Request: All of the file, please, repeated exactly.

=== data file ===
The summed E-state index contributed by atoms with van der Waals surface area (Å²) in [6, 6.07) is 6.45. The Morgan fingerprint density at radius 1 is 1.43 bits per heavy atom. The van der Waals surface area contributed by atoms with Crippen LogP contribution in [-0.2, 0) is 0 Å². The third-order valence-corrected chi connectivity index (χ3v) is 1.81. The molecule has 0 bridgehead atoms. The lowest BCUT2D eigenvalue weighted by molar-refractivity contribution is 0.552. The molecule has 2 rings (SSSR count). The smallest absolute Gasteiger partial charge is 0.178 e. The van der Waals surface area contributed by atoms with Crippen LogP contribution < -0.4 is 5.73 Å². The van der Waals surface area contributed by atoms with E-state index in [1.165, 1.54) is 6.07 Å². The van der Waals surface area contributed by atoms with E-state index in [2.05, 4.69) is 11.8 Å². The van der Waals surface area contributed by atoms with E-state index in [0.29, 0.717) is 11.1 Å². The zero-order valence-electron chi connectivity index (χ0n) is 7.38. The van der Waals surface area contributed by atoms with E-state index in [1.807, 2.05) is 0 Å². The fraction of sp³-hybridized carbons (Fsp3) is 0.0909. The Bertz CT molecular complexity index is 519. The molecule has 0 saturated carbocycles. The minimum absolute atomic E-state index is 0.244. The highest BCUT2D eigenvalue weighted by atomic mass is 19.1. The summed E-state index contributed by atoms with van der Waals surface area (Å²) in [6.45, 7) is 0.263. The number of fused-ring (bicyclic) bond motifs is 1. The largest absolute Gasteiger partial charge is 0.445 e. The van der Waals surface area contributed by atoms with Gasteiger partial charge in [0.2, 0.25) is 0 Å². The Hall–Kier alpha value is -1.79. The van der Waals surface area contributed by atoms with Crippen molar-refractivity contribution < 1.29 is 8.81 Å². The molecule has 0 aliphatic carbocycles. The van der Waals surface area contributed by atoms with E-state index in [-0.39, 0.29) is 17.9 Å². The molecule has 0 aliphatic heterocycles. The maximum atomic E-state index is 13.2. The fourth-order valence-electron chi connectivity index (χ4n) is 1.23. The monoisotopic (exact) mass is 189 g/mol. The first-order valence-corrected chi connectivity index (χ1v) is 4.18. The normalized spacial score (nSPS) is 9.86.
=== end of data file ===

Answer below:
The summed E-state index contributed by atoms with van der Waals surface area (Å²) in [6, 6.07) is 6.45. The Morgan fingerprint density at radius 1 is 1.43 bits per heavy atom. The van der Waals surface area contributed by atoms with Crippen LogP contribution in [-0.2, 0) is 0 Å². The third-order valence-corrected chi connectivity index (χ3v) is 1.81. The molecule has 0 bridgehead atoms. The lowest BCUT2D eigenvalue weighted by molar-refractivity contribution is 0.552. The molecule has 2 rings (SSSR count). The smallest absolute Gasteiger partial charge is 0.178 e. The van der Waals surface area contributed by atoms with Crippen LogP contribution < -0.4 is 5.73 Å². The van der Waals surface area contributed by atoms with E-state index in [1.165, 1.54) is 6.07 Å². The van der Waals surface area contributed by atoms with E-state index in [2.05, 4.69) is 11.8 Å². The van der Waals surface area contributed by atoms with E-state index in [0.29, 0.717) is 11.1 Å². The zero-order valence-electron chi connectivity index (χ0n) is 7.38. The van der Waals surface area contributed by atoms with E-state index in [1.807, 2.05) is 0 Å². The fraction of sp³-hybridized carbons (Fsp3) is 0.0909. The Bertz CT molecular complexity index is 519. The molecule has 0 saturated carbocycles. The minimum absolute atomic E-state index is 0.244. The highest BCUT2D eigenvalue weighted by atomic mass is 19.1. The summed E-state index contributed by atoms with van der Waals surface area (Å²) in [6.45, 7) is 0.263. The number of fused-ring (bicyclic) bond motifs is 1. The largest absolute Gasteiger partial charge is 0.445 e. The van der Waals surface area contributed by atoms with Gasteiger partial charge in [0.2, 0.25) is 0 Å². The Hall–Kier alpha value is -1.79. The van der Waals surface area contributed by atoms with Crippen molar-refractivity contribution < 1.29 is 8.81 Å². The molecule has 0 aliphatic carbocycles. The van der Waals surface area contributed by atoms with E-state index in [-0.39, 0.29) is 17.9 Å². The molecule has 0 aliphatic heterocycles. The maximum atomic E-state index is 13.2. The fourth-order valence-electron chi connectivity index (χ4n) is 1.23. The monoisotopic (exact) mass is 189 g/mol. The first-order valence-corrected chi connectivity index (χ1v) is 4.18. The normalized spacial score (nSPS) is 9.86.